First of all, we need to talk about what happens and what defensive players have to do before and during ball screen action.


Frame 1: x1 press off and switch over, x5 hedge in switch, x3 has to zone up, x2 ready to help if 5 get’s the quick pass.

Frame 2: x1 press off and switch over, x5 hedge in switch, x4 doesn’t deny on 4, x2 ready to help if 5 gets the quick pass.

Switching Rule #1: Press off

The system starts with the defender who guards the player with the ball. x1 needs to press the ball and force 1 to do extra work before the ball screen happens. As soon as x1 hears the call from x5 about which side ball screen is coming from, he immediately becomes responsible to avoid rejecting ball screen. So, x1 always has to force 1 into a ball screen, because we’re expecting a help from the x5.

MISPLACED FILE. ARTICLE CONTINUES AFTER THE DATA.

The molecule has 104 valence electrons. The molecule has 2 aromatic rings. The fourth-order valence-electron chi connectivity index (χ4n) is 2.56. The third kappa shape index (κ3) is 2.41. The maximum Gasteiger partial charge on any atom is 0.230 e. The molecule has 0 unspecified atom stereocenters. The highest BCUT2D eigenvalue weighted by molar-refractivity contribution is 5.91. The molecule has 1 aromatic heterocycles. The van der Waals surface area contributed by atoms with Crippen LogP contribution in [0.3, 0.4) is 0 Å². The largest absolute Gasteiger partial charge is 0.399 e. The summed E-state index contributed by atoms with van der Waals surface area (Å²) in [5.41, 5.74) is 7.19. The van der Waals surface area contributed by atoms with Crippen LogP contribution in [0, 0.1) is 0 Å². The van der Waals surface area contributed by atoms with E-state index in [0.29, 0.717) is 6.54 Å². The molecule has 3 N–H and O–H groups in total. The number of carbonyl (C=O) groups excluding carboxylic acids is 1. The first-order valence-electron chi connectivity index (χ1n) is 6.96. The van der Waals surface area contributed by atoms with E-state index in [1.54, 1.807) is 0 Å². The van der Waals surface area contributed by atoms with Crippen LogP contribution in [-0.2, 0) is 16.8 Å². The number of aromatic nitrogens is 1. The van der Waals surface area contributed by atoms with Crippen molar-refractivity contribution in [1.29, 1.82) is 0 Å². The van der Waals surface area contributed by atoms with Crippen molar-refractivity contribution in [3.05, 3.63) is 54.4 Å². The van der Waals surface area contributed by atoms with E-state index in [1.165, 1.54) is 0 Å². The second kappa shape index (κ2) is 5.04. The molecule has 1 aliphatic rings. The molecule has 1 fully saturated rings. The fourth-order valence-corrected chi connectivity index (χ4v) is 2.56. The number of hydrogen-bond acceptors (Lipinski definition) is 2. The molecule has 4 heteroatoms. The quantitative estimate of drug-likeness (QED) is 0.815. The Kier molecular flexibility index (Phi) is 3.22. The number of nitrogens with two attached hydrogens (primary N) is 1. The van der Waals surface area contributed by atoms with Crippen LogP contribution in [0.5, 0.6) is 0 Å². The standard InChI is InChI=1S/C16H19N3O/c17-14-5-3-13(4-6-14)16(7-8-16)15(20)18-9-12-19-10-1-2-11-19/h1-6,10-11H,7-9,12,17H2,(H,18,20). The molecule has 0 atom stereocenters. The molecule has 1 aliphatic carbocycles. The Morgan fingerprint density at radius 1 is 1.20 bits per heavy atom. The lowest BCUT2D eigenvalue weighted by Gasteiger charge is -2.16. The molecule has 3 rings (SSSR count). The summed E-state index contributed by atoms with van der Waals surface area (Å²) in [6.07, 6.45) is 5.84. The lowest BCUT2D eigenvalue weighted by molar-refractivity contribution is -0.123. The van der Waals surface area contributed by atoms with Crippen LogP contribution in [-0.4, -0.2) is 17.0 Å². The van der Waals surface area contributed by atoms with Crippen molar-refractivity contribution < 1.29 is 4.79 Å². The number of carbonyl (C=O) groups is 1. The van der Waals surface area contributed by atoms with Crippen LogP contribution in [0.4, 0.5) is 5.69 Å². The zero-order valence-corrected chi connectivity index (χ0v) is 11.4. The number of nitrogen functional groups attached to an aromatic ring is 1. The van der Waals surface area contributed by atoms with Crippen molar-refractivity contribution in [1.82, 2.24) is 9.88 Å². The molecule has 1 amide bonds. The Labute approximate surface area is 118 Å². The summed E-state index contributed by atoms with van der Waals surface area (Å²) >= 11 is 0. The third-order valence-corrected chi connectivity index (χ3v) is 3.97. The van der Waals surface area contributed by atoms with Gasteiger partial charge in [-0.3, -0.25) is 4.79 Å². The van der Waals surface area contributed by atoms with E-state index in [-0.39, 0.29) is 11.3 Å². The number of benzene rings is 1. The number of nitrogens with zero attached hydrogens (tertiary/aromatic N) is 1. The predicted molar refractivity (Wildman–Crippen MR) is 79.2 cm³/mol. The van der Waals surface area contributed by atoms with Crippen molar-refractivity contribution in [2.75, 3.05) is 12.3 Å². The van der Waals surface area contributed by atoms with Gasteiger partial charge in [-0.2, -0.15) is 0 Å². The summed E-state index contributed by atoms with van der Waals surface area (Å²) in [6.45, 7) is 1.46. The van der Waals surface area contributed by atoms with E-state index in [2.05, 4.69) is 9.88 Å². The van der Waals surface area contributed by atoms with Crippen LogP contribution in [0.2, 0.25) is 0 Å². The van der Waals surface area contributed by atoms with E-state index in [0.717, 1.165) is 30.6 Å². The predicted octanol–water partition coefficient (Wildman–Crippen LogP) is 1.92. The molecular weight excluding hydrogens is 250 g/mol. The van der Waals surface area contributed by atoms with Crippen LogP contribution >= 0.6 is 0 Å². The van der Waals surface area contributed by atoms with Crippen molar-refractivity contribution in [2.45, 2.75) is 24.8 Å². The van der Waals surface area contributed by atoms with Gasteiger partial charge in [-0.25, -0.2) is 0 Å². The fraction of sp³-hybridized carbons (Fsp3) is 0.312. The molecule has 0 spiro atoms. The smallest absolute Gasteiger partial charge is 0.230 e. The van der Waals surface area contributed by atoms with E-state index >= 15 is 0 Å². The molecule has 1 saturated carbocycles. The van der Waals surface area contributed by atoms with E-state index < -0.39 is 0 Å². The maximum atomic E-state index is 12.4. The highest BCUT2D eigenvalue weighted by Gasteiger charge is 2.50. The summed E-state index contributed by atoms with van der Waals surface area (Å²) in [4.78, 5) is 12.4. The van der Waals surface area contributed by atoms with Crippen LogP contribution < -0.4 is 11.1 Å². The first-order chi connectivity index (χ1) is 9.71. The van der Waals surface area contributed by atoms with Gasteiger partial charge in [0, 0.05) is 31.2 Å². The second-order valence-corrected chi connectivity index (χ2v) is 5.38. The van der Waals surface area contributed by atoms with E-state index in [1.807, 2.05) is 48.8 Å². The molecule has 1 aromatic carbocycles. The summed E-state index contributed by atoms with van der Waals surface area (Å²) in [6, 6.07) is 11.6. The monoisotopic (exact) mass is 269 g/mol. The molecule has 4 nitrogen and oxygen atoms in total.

Rule #2: Hedge the switch

As x1 responsible for rejecting PNR, x5 becomes responsible when 1 uses PNR. x5 has to play aggressive on PNR and tries to hedge 1. The idea is to stop the ball handler’s momentum and not any free space to attack immediately after 5’s screen. Ideally, this even forces 1 to retreat a dribble or two further away from the basket.

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Rule #3: Switch over

This is important: x1 has to go over the screen. This may be a little bit strange, as most European teams try to switch under. The idea is to not give up a quick shot if x5 is late and also have the ability to help/switch out if 1 tires to cut back or split x5’s hedge, like in this clip.

Rule #4: Zone up